Stage Two of the film involves the capture of Loki, the consolidation of the team, and the realization not only of what is going on, but of what SHIELD had planned for the Tesseract. It does a very nice job of shifting things from a pure black and white morality to something a little more complex. Plus, we get our first look at the Hulk. And he is awesome.
If you’ve ever wanted to see Thor and Hulk throwing down, then this is your chance.
And then Stage Three of the film is the final action sequence as the invasion begins proper. As in the earlier parts of the film, every character gets moments – big moments – with snappy dialogue and clever bits that help us never lose sight of the personalities at play. There is, quite simply, never a moment of wasted film. This sequence is the sort of thing all Action Directors dream about being able to pull off and Whedon nails it. The threat level gets more and more intense and everybody steps up to save the planet.
Plus, random Harry Dean Stanton cameo! YES!
It’s the sort of superhero film I’ve personally wished for since I was eight years old, reading The Avengers from Englehart (“Celestial Madonna” and “Serpent Crown”) through Shooter (“Korvac Saga”) through Michilenie (“Nights of Wundagore”) and watching George Perez and John Byrne come into their own as artists.
The first of two post-credit scenes (a mid-credit scene, really) reveals the Big Bad behind Loki and the Chitauri and should not only send ripples of giddiness through the fans, but also sets the stage for far more cosmic directions in Marvel Studios future projects.
The final after-credit scene was simply perfect, following up on a promise made earlier in the film. Some might not think it worth the wait, but it was good for a hearty belly-laugh.
With over $300 million brought in overseas before its American debut, The Avengers is a guaranteed success and effectively changes the way that superhero films will be developed in the future. Its midnight preview screening scored the largest midnight opening for a superhero movie ever ($18.7 million), and with the second highest opening day in history ($80.5 million) it is on track for a record-shattering opening weekend.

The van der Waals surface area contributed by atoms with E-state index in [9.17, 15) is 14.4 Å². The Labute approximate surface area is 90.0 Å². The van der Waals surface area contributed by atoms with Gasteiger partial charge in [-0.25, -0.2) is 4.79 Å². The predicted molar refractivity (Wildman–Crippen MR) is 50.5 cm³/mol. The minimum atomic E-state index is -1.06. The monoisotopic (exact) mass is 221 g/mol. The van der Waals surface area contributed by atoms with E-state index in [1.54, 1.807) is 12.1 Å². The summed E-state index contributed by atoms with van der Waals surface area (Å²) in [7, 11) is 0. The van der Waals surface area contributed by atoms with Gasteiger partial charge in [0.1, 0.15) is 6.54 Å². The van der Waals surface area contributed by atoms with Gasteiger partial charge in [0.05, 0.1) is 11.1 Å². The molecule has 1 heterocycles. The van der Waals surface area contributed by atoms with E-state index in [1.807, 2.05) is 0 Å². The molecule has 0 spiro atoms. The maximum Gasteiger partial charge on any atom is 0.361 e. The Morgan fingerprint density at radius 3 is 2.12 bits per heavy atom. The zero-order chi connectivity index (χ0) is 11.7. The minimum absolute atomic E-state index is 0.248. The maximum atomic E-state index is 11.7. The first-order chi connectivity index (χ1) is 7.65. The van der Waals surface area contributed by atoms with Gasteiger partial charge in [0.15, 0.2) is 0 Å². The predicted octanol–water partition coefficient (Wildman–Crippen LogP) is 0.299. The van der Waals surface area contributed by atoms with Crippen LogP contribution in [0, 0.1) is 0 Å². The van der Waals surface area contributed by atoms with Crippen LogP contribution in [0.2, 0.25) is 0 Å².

And if the reviews are any indication, this film could have legs. With over 200 reviews taken into consideration, the film is scoring a 93% fresh rating from critics, with a 96% from the audience. That’s the best combined score of any Marvel movie ever, and puts it on par with The Dark Knight (the number three largest box office success of all time). Essentially, Marvel can now officially print money.
As of this moment, Iron Man 3 is scheduled for a May 3, 2013 release with Shane Black directing and a script by Black and Drew Pearce, Thor 2 is on the docket for November 15, 2013 with Game of Thrones’ Alan Taylor and a script from Don Payne and Robert Rodat. Captain America 2 is on the schedule for April 4, 2014, but no director is attached yet. Each of these films are expected to build toward an Avengers sequel
Thanks to the strong critical reception there are also rumors of an upcoming S.H.I.E.L.D. film, possibly a solo Black Widow adventure (or a Black Widow/Hawkeye team-up), and a Hulk project. That’s in addition to the announcements earlier this year that Marvel was prepping for possible Inhumans, Guardians of the Galaxy, and Doctor Strange films to accompany the long-in-development Ant-Man film from Edgar Wright.
As long as Marvel Studios can continue to produce hits on the level of Iron Man, Iron Man 2, and The Avengers, they can comfortably afford to support lower-end, riskier projects that can be filmed in the $140-150 million range and only need minimal domestic profits to justify sequels that will further expand the Marvel Cinematic Universe.